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CPEC unfulfilled promises force Pakistan to seek new investment partners

By Juan Carlos | Apr 15th 2021 | 4 min read

Having been formed in 2015 to transform Pakistan's economy—by modernising its road, rail, air, and energy transportation systems—and to connect the deep-sea Pakistani ports of Gwadar and Karachi to China's Xinjiang province and beyond by overland routes, the China-Pakistan Economic Corridor (CPEC) has achieved very little and instead has left Pakistan in precarious situation economically.

Recent reports including the World Bank and Institute for Policy Reforms have painted a grim picture of a struggling economy with very little to show in terms of infrastructure with the Lahore-based think tank institute maintaining Pakistan could be slipping into a debt trap, raising national security concerns.

Bleak future

World Bank has projected Pakistan’s economic growth in 2021-22 to remain below potential in its latest outlook. As per the bank’s annual flagship South Asia Economic Focus report, the economic growth will be an average of 1.3 per cent. “Pakistan’s exposure to debt-related shocks will remain elevated,” reads the report. The World Bank has also projected Pakistan’s debt at 93.9 per cent of its GDP, forecasting it to go up to 94.4 next year.

To bring the country’s economy back on track and protect it from a possible debt trap owing to heavy Chinese loans, the Pakistan government is approaching different countries including its arch-rival India.

Islamabad has realised that relying on Chinese loans to fund various projects under the CPEC at the tune of $80 billion, of which 90 per cent will be paid for by Pakistan in the form of the national debt will be counterproductive and could push the country into a debt trap, subsequently putting its sovereignty at risk.

Now, Pakistan is wooing different countries to invest in the CPEC to prevent it from going bankrupt. Pakistan Foreign Minister Shah Mehmood Qureshi recently invited Hungarian companies to form joint ventures with local companies.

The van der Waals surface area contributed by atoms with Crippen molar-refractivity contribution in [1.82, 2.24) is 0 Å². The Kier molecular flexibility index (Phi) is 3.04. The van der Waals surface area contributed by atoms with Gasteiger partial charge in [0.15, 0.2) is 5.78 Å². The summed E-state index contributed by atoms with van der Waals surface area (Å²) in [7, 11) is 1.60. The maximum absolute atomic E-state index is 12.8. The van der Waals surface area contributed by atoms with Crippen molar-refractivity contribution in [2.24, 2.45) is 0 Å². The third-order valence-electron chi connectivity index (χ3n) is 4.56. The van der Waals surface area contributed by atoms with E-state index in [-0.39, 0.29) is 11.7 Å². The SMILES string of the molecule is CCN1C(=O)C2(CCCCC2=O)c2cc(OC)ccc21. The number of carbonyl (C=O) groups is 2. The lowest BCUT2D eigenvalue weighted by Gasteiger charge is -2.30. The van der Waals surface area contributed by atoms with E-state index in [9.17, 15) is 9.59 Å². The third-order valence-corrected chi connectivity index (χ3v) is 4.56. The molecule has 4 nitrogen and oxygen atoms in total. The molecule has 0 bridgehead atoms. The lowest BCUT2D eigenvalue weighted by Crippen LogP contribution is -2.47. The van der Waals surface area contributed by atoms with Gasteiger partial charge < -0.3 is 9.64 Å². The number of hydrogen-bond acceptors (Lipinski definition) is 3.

Pakistan President Dr Arif Alvi recently appealed to Kuwait through the Foreign Affairs Ministry and the US to invest in the country despite the latter having questioned the viability of CPEC.

Senior US official for Central and South Asia Allice Wells has reiterated on several occasions that the CPEC project lacked transparency, and Pakistan would face a debt crisis owing to contracts being given to firms that are blacklisted by the World Bank.

Stopped funding

Islamabad’s latest move has also been occasioned by failure by Beijing to release loans for the implementation of various projects under CPEC citing reported corruption cases stalling most of the projects.

The Senate Special Committee on the CPEC has punched holes in Pakistan’s Planning and Development Ministry saying it lacked vision and critical thinking as an institution. Also, mismanagement and lack of strategic planning caused several lapses, charged the committee. “The ministry could not coordinate and manage a huge project like CPEC. Departments were shifting responsibility to one another and that they lacked institutional collaboration,” committee convenor Sherry Rehman told Pakistan’s Parliament.

Waning public trust and graft claims

The trust most Pakistan nationals had in Chine and the CPEC pact has also gone down after over five years of very little achievement.

 A committee formed by the Pakistani government found corrupt practices by Chinese power companies. In its 278- page fact-finding report, the Committee for Power Sector Audit, Circular Debt Reservation, and Future RoadMap’ highlighted embezzlement of over $625 million in electricity generation. While China seems not to be in the mood to extend any financial loan, Pakistan had to sell a $2.5 billion-dollar bond after the resumption of a $6 billion bailout program with the International Monetary Fund.

With a struggling economy and the Covid-19 pandemic, Pakistan is not leaving any stone unturned in its quest to right mistakes brought by the eight-year pact and has opted to mend fences with India.

Pakistani Army Chief Javed Qamar Bajwa recently sent a clear signal that economic matters should be a priority for the country when he said “We stand firmly committed to the idea of mutual respect and peaceful co-existence. It is time to extend the hand of peace in all directions.”

China had hoped to an ambitious pact would reduce its trade way from the existing sea route of 12,000 kilometres to 2,000 kilometres and strengthen the two countries trade relations.

CPEC was also to link China with nearly half of the population of the world.

And the Development of the Gwadar seaport would have allowed China's marine warships and trade ships to avoid Malacca Strait and allowing Beijing to keep an eye on American and Indian marine activities in the Indian Ocean.

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